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Ulcerative colitis is a form of inflammatory bowel disease and is characterized by chronic inflammation in the rectum and large intestine (colon). This inflammation is harmful because it can lead to sores or ulcers in the colon, bleeding, diarrhea, and malnutrition. Children with this disease can have associated problems in their liver, eyes, or bones. The inflammation may eventually lead to colon cancer.
Ulcerative colitis differs from the other type of inflammatory bowel disease (IBD), called Crohn's disease, because it does not cause inflammation deep within the intestinal wall and does not occur in other parts of the digestive system including the small intestine, mouth, esophagus, and stomach.
Ulcerative colitis can occur at any age, but is most often seen between the ages of 15-30 years old. Children with ulcerative colitis are usually diagnosed by age 12. Ulcerative colitis affects boys slightly more often than girls. It occurs in approximately 2 per 100,000 children, and is more common in developed countries such as the United States. Fifteen to twenty percent of children with ulcerative colitis have a family member with the same disease. People of Jewish descent, particularly Ashkenazi Jews, have an increased risk of developing ulcerative colitis.
The following symptoms are often present:
- Abdominal pain and cramping
- Diarrhea (may or may not contain blood or mucus)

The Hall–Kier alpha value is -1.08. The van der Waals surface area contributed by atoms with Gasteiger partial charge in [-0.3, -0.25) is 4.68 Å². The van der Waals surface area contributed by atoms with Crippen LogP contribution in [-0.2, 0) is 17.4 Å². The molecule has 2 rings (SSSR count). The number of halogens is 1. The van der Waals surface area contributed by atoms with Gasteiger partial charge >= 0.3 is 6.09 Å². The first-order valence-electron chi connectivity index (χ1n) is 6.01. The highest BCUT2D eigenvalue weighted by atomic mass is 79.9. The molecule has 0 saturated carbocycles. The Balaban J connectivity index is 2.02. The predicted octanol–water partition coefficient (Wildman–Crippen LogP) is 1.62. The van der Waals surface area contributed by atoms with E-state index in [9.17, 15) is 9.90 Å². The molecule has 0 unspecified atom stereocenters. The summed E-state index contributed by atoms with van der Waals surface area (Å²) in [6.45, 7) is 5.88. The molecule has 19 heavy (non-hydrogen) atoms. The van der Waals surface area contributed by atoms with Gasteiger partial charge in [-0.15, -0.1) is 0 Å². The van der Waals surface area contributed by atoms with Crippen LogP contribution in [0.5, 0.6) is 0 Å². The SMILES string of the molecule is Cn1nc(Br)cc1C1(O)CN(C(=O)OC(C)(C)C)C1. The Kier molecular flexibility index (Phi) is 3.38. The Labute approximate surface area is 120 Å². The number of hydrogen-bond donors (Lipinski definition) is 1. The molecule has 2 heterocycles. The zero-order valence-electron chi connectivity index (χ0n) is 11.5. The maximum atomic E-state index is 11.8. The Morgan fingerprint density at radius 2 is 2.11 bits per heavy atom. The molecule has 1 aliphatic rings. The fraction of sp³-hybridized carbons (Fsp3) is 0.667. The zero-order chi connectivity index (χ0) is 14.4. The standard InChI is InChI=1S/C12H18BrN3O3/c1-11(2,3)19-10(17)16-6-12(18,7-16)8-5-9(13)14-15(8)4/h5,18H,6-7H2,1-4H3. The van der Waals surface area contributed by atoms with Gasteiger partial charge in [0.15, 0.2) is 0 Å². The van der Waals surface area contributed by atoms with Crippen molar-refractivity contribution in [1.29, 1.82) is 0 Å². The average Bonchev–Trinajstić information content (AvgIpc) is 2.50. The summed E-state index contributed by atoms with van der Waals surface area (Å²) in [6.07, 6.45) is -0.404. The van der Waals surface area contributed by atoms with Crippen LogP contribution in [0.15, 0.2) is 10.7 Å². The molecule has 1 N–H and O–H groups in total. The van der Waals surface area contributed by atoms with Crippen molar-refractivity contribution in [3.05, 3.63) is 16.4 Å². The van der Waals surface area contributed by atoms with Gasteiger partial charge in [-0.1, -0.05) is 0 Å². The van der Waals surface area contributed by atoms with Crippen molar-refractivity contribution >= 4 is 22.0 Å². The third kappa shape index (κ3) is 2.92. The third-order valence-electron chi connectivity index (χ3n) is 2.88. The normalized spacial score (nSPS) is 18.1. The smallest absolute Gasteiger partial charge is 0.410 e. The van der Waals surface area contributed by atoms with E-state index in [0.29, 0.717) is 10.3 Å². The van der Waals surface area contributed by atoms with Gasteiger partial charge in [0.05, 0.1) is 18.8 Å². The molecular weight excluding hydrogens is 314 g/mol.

- Weight loss
- Pale color
- Loss of appetite
- Nausea and vomiting
- Poor or slow growth
Ulcerative colitis may also cause problems such as joint pain and swelling (arthritis), eye problems, liver disease, and weak bones (osteoporosis). Children may miss school or have a difficult time sitting through classes because of painful cramps, frequent diarrhea or nausea. Some children have remissions - periods when the symptoms go away - that last for months or even years. However, most patients' symptoms eventually return.
The cause of ulcerative colitis is unknown at this time. It is believed that, with the combination of the genetic and environmental factors, an autoimmune response occurs, which is a malfunction in the immune system that causes it to attack the body's own healthy cells in the gastrointestinal system. For patients that are in remission, returning symptoms may be provoked by many factors, including infections or physical stress. Researchers are currently studying if there are genetic differences in children with ulcerative colitis.
The diagnosis of ulcerative colitis is made by viewing the inside of the colon with a special camera (colonoscopy). This is performed by a gastroenterologist and involves threading a thin flexible tube with a tiny camera into the intestine from the anus. During this procedure, tiny pieces (biopsy) of the colonic tissue are taken to be examined under a microscope. Blood tests often show low levels of red blood cells (anemia), high levels of white blood cells (inflammation or infection), low levels of protein (hypoalbuminemia), and a high "erythrocyte sedimentation rate" (ESR), a marker of inflammation. Stool tests are required to exclude an infection from bacteria, viruses, or parasites. CT scan, ultrasound, or X-rays of your child's abdomen may also be done to eliminate other gastrointestinal problems such as appendicitis and complications of ulcerative colitis.